Roadside Attractions co-president Howard Cohen knew Price well on the art house circuit. He “he Had a deep knowledge and love of films, and was the source of a great deal of knowledge of the film distribution business.” he wrote in an email. “He was part of what I might call a dying breed of independent film executive, along with the late Bingham Ray, who came into the business from a unique combination of a love of cinema and a down-to-earth cinema perspective. , in the field, often starting to manage local theaters.

Price was the first to stream a new feature film online. After First Look Pictures acquired Daisy von Scherler’s Mayer cult hit “Party Girl,” starring Parker Posey, Price decided to stream it over the Internet in black and white at 14 fps via T1 cable on June 3, 1995. , getting coverage from NBC News, among others. He was always trying new things. It was what he lived for.

THE VERGIN SUICIDES, Leslie Hayman, Kirsten Dunst, AJ Cook, Chelse Swain, 1999 (image updated to 16 x 12 inches)
“The Virgin Suicides”©Paramount Classics / Courtesy of Everett Col / Everett Collection

After 1999, when he joined American Zoetrope, Francis Ford Coppola’s independent film production company, Price oversaw worldwide sales and marketing for such films as Sofia Coppola’s “The Virgin Suicides,” which debuted at Cannes — he made sure the American press was there — and Coppola’s productions of the first rumors of “Jeepers Creepers.”

In 2001, Price reunited with his old ManRay Booking partner, Manzari, to help rebuild the ailing Landmark Theater chain, and also published Landmark’s free independent film magazine FLM which featured first-person articles by directors for create awareness for films in the Landmark program.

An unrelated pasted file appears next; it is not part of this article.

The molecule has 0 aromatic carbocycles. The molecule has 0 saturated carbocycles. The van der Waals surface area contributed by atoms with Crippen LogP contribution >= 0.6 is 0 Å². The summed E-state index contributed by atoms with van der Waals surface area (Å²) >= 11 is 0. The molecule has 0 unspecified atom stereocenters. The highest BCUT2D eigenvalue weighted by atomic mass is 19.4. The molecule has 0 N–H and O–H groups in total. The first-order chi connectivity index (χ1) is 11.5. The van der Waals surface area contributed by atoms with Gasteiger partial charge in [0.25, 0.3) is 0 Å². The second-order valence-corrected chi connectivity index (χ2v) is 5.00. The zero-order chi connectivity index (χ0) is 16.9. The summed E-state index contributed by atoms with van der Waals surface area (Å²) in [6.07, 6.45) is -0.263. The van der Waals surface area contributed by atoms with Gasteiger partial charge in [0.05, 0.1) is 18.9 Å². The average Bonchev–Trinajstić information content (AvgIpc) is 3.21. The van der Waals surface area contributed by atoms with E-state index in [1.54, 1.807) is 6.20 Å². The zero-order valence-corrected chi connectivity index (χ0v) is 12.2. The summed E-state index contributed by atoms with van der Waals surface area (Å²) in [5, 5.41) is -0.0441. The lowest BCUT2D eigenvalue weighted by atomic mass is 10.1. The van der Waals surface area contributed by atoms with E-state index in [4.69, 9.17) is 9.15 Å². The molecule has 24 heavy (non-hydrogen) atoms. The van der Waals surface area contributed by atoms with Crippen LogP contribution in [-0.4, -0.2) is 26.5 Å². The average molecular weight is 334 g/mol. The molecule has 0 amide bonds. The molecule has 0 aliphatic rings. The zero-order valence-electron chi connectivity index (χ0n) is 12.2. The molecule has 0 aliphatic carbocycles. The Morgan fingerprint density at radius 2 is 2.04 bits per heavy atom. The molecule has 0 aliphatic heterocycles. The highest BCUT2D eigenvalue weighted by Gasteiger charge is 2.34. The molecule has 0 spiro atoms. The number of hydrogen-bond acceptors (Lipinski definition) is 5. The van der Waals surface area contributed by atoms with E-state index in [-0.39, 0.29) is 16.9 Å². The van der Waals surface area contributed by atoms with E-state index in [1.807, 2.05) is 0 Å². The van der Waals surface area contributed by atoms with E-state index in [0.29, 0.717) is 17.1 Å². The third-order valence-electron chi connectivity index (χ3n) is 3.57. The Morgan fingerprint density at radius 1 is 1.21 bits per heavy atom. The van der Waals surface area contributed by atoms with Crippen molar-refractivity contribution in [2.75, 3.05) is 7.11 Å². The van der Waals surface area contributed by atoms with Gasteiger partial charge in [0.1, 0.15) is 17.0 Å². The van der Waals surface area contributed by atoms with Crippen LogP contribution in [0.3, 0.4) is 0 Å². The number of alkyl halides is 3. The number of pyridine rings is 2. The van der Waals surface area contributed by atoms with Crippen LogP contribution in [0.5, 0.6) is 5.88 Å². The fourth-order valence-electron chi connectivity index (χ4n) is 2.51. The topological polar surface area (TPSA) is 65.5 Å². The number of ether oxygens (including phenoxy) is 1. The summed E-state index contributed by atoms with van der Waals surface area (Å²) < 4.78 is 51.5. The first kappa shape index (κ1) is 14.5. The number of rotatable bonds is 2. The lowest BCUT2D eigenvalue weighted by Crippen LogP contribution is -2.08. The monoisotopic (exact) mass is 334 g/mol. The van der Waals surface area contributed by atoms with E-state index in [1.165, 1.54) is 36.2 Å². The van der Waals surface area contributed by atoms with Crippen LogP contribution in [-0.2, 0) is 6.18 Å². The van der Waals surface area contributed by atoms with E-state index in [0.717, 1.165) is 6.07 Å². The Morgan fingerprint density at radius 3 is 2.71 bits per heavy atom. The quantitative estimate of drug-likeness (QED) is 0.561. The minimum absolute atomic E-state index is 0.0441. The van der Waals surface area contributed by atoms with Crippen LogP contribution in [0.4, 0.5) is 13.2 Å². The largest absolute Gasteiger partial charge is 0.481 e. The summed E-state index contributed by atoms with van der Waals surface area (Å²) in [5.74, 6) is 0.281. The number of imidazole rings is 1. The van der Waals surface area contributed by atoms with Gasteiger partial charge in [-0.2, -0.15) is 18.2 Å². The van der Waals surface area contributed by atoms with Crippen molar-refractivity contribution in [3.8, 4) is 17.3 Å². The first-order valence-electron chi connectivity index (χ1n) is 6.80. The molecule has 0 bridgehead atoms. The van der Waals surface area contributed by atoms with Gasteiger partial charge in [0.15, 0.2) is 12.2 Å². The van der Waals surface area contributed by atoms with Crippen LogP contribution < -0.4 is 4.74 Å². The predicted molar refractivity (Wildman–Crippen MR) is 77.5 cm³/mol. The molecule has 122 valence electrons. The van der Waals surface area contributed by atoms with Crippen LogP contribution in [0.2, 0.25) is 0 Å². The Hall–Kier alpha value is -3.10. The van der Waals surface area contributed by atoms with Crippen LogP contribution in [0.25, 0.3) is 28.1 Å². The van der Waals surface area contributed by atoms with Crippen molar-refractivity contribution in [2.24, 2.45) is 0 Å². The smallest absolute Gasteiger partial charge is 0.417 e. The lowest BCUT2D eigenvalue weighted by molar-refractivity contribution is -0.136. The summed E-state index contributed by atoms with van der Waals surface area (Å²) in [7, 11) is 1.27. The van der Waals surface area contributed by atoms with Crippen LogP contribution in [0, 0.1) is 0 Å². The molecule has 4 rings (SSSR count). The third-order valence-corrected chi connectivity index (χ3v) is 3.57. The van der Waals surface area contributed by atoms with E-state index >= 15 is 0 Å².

In 2007, Price hit the internet again with a pair of Wayne Wang films that the director wanted to release in tandem. Price felt that “A Thousand Years of Good Prayers” qualified as an arthouse film, but the companion piece, “The Princess of Nebraska,” would not work as a theatrical release. So Price convinced Wang to give away “Princess” for free. The New York Times, IndieWire and Variety all agreed to put the film on the front pages of their websites, where it garnered 250,000 opening weekend hits and helped promote “A Thousand Years.”

Price also assumed the role of senior vice president of marketing and distribution at 2929 Entertainment in 2007, boosting the fortunes of films such as ‘Turistas’.

At the time of his death, Price was promoting the Rodrigo Reyes documentary “Sansón and Me,” about a 19-year-old illegal immigrant sentenced to death without parole. The Ford Foundation has made a grant to fund a simulcast in prisons open for public discussion. There are plans for a theatrical release, and PBS is expected to air the film in the fall of 2023.

Price is survived by his longtime partner, Meg Madison, his two sisters Liz and Sean Madison, his children Antigone Dempsey, Deirdre Price and Asher Price, and his brother Brian Price. In lieu of flowers, the Price family is asking for donations to http://give.translifeline.org.